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Use this resource to help communicate the importance of primary caregiving. It will help promote essential program practices to ensure quality in family child care and center-based programs that serve infants and toddlers.
High-quality relationship-based care is central to children’s early brain development, emotional regulation, and learning (Center on the Developing Child, 2012). The Program for Infant/Toddler Care recommends six essential program practices as a framework for relationship-based care. One of these practices is primary caregiving—the practice in which the care of each infant or toddler is assigned to one specific caregiver who is principally responsible for caring for that child in the care setting and communicating with the child’s family (Lally & Mangione, n.d.). Consistent, responsive, and meaningful interactions with a primary caregiver build a child’s attachment with a familiar adult (Raikes & Edwards, 2009). Primary caregiving also strengthens relationships with families, which, in turn, supports the development of trust and security between the infant or toddler and the primary caregiver (Lally et al., 2010).
The primary caregiver’s responsibilities include
- fostering a relationship with the child and his or her family;
- observing, documenting, and anticipating and planning for each child’s development process and learning;
- supporting the child through transitions;
- carrying out the majority of the child’s personal care routines; and
- providing emotional support.
Primary caregiving does not mean exclusive care. It means, however, that program leaders, caregivers, and families know who has primary responsibility for each child. Primary caregiving often happens naturally in family child care homes (Lally & Mangione, n.d.).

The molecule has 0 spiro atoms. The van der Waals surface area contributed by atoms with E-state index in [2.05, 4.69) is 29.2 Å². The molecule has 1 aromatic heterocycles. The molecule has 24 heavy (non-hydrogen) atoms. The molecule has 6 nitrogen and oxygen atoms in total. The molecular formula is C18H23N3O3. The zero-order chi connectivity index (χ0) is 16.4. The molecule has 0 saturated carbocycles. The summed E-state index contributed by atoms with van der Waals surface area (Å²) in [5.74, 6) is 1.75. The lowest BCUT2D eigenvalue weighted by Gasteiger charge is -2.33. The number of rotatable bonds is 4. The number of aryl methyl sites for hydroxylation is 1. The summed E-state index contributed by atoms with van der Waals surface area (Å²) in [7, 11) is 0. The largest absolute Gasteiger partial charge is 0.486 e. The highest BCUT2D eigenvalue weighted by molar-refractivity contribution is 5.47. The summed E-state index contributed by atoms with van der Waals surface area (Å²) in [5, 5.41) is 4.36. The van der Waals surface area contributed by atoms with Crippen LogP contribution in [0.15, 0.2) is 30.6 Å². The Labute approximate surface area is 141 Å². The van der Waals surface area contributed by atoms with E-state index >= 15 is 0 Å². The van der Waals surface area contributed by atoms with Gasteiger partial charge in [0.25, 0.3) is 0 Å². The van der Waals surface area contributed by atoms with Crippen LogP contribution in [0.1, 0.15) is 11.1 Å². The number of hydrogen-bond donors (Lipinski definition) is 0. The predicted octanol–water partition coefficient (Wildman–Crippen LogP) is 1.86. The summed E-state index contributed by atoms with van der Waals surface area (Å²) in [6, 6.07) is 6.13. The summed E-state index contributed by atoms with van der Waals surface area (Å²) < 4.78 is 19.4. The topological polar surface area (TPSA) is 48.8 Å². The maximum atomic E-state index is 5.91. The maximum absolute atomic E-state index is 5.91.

Why Is Primary Caregiving Important for Infants and Toddlers?
- Primary caregiving relationships provide a strong foundation for responsive interactions and communication between an infant or toddler and his or her caregiver (Ruprecht et al., 2016).
- Primary caregiving provides opportunities for caregivers to deepen their knowledge of a child’s development, abilities, and interests, which allows for more accurate developmental assessments and individualized curriculum implementation (Theilheimer, 2006).
- Primary caregiving provides an opportunity for partnerships between families, primary caregivers, and specialists (for example, mental health, medical, occupational therapists) that support individualized care for infants and toddlers (McMullen et al., 2016).
How Does Primary Caregiving Promote Positive Child Outcomes?
- Infants and toddlers develop trust when primary caregivers respond to their unique temperament, needs, and interests (Copple & Bredekamp, 2009).
- Primary caregiving supports infants’ and toddlers’ identity and cultural connection to their families (Lally, 1995; Virmani & Mangione, 2013).
- Responsive primary caregivers buffer stress and help the infant or toddler regulate (National Scientific Council on the Developing Child, 2007).
- Young children who do not have a primary caregiver and instead experience multiple caregivers (or multiple childcare settings in a day) are more likely to engage in challenging behavior (Clasien de Schipper et al., 2004; Morrissey, 2009).